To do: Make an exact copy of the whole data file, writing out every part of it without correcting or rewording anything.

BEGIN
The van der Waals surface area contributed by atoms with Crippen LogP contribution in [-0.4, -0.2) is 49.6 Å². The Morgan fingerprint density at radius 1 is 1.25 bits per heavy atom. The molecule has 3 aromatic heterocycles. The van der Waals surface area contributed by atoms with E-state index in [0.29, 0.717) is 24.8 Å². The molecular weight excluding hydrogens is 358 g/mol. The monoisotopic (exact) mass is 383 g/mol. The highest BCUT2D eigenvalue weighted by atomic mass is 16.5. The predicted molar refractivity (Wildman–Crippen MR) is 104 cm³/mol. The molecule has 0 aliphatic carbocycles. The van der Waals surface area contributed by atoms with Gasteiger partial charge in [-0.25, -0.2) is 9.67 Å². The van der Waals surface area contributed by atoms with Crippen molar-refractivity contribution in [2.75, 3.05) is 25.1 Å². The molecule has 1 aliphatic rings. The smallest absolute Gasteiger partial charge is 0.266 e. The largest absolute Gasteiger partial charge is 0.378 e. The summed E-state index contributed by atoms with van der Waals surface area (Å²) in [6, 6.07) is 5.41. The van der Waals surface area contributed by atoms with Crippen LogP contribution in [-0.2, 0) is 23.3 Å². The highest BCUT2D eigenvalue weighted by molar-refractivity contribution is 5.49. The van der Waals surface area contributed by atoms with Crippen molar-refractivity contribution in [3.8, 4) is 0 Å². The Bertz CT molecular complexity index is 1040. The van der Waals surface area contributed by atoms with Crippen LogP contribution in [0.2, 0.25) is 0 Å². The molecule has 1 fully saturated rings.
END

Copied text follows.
The van der Waals surface area contributed by atoms with Crippen LogP contribution in [-0.4, -0.2) is 49.6 Å². The Morgan fingerprint density at radius 1 is 1.25 bits per heavy atom. The molecule has 3 aromatic heterocycles. The van der Waals surface area contributed by atoms with E-state index in [0.29, 0.717) is 24.8 Å². The molecular weight excluding hydrogens is 358 g/mol. The monoisotopic (exact) mass is 383 g/mol. The highest BCUT2D eigenvalue weighted by atomic mass is 16.5. The predicted molar refractivity (Wildman–Crippen MR) is 104 cm³/mol. The molecule has 0 aliphatic carbocycles. The van der Waals surface area contributed by atoms with Gasteiger partial charge in [-0.25, -0.2) is 9.67 Å². The van der Waals surface area contributed by atoms with Crippen molar-refractivity contribution in [2.75, 3.05) is 25.1 Å². The molecule has 1 aliphatic rings. The smallest absolute Gasteiger partial charge is 0.266 e. The largest absolute Gasteiger partial charge is 0.378 e. The summed E-state index contributed by atoms with van der Waals surface area (Å²) in [6, 6.07) is 5.41. The van der Waals surface area contributed by atoms with Crippen LogP contribution in [-0.2, 0) is 23.3 Å². The highest BCUT2D eigenvalue weighted by molar-refractivity contribution is 5.49. The van der Waals surface area contributed by atoms with Crippen molar-refractivity contribution in [3.8, 4) is 0 Å². The Bertz CT molecular complexity index is 1040. The van der Waals surface area contributed by atoms with Crippen LogP contribution in [0.2, 0.25) is 0 Å². The molecule has 1 fully saturated rings.